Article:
by Terry Heick
This post was originally written in 2013
Instructional design is the strategic creation of learning experiences through planning, sequencing, and data-based revision of learning.
This process includes both the ways content is accessed and the learning needs and objectives (and how they are determined) themselves. This puts instructional strategies, literacy strategies, curriculum mapping, standards unpacking, assessment design, digital literacy, and a dozen other facets of education beneath its umbrella.
Before we look at the categories and facets of a high-performing classroom, here are a few points of emphasis in a modern classroom.
A modern classroom leverages technology to enhance the learning experience. This includes interactive whiteboards, projectors, computers, tablets, educational software, and internet access. Technology enables personalized learning, engagement, collaboration, and access to many educational resources beyond traditional textbooks.
Active Learning and Collaboration
Modern classrooms emphasize active learning techniques over passive learning. Students are encouraged to participate actively in discussions, problem-solving, and hands-on activities. Collaborative learning is also essential, promoting teamwork, communication skills, and diverse perspectives. Group projects, debates, and interactive exercises are common in such classrooms.
Flexibility and Personalization
A modern classroom recognizes that students learn differently and at their own pace. It embraces differentiation and personalization of learning experiences to cater to individual strengths, weaknesses, and interests. Teachers use various instructional strategies to accommodate diverse learning styles, ensuring every student has content, learning strategies, reading lists, assessment styles, etc.,
Social Emotional Learning
Teaching social-emotional skills in the classroom is crucial because it equips students with essential abilities to navigate their emotions, build positive relationships, and develop self-awareness and self-regulation. These skills foster a supportive and inclusive learning environment, improving academic performance and well-being. Students can better cope with stress, develop empathy, and make responsible decisions by understanding and managing their emotions. Additionally, social-emotional learning enhances communication and conflict-resolution skills, enabling students to collaborate effectively and foster a sense of belonging, contributing to their personal growth and success in academic and real-life situations.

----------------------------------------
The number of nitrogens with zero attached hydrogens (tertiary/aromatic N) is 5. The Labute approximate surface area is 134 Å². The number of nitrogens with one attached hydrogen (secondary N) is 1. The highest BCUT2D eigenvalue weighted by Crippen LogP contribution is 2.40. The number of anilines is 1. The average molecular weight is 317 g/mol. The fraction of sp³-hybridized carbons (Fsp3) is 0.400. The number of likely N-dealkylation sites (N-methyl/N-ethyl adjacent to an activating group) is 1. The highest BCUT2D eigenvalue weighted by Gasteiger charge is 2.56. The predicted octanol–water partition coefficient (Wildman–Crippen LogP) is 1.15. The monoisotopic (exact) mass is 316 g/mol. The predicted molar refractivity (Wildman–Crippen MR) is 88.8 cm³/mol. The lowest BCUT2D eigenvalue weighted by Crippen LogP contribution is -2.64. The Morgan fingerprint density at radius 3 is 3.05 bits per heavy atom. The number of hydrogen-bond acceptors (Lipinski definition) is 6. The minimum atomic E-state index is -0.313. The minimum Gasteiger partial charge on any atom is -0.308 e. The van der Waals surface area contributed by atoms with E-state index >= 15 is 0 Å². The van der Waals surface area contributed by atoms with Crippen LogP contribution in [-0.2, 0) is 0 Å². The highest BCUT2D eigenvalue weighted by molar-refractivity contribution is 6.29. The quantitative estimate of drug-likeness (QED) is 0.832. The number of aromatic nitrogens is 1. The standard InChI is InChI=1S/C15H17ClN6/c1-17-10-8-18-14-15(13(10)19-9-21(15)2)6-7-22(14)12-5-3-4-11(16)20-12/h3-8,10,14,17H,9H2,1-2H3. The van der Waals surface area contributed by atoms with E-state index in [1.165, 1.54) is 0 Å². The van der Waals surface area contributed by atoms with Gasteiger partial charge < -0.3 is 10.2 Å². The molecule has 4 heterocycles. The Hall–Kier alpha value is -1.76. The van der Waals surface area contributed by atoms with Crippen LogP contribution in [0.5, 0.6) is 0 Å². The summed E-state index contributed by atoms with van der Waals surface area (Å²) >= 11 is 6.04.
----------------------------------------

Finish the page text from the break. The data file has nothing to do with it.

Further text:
Within the above context, we’ve created the following 32 characteristics of high-performing classrooms to help you spot opportunities for growth in your teaching.
- Technology connects students with authentic content and communities
- Personalized learning experiences are achieved through a variety of mobile, game-based, or self-directed learning
- Technology creates learning opportunities impossible without it
- Technology is a means, not an end
- From bell ringers and quizzes to accountable talk and assessments, assignments are nuanced and complex within, as much as possible, each student’s Zone of Proximal Development
- Students generate original ideas from seemingly disparate sources of information
- Students consistently revisit ideas, thinking, and general misconception
- Thinking habits are valued over demonstrated ‘proficiency’
- Lesson planning templates, as much as possible, center students, teachers, and content more than local mandates, policies, standards, and procedure
- Bloom’s taxonomy (or related learning taxonomies) is/are used to move students from basic to complex thinking daily
- Data is accessible to teachers in a way that allows for the immediate consistent revision of planned instruction
- There is clear evidence of backward design
- Transfer is required to prove mastery
- Data is easily extracted and visualized
- The academic standard and assessment form complement one another
- There is opportunity for students to demonstrate what they do know rather than simply succeed or fail in demonstrating what the assessment asks for
- Feedback loops are clear for teachers and effective at helping students learn
- Curriculum naturally absorbs and adapts to data sources
- Curriculum maps are dynamic, changing in response to data and circumstance
- There is clear priority of academic standards (not all standards are created equal)
- There is clear evidence of the Gradual Release of Responsibility model
- Student questioning–rather than the teacher’s–drives learning
- The ability for self-directed learning extends beyond the topical to assessment forms, research sources, learning technology, topics, and essential questions
- Learning pathways can be self-directed by ambitious, supported, and/or resourceful students
- Students recognize and can articulate their own role in the learning process at any given time
- Expectations are clear
- Discipline is a collective effort: peers, colleagues, administration, and family
- Fair doesn’t always mean equal
- ‘Behavior’ starts with self-awareness and self-respect, which must be encouraged and modeled
- Students have choice to demonstrate understanding
- There are exemplar models immediately accessible to students of all important work and activities
- Students are accountable to peers, families, organizations, and communities, not you
- Student literacy levels are meaningfully taken into account when planning instruction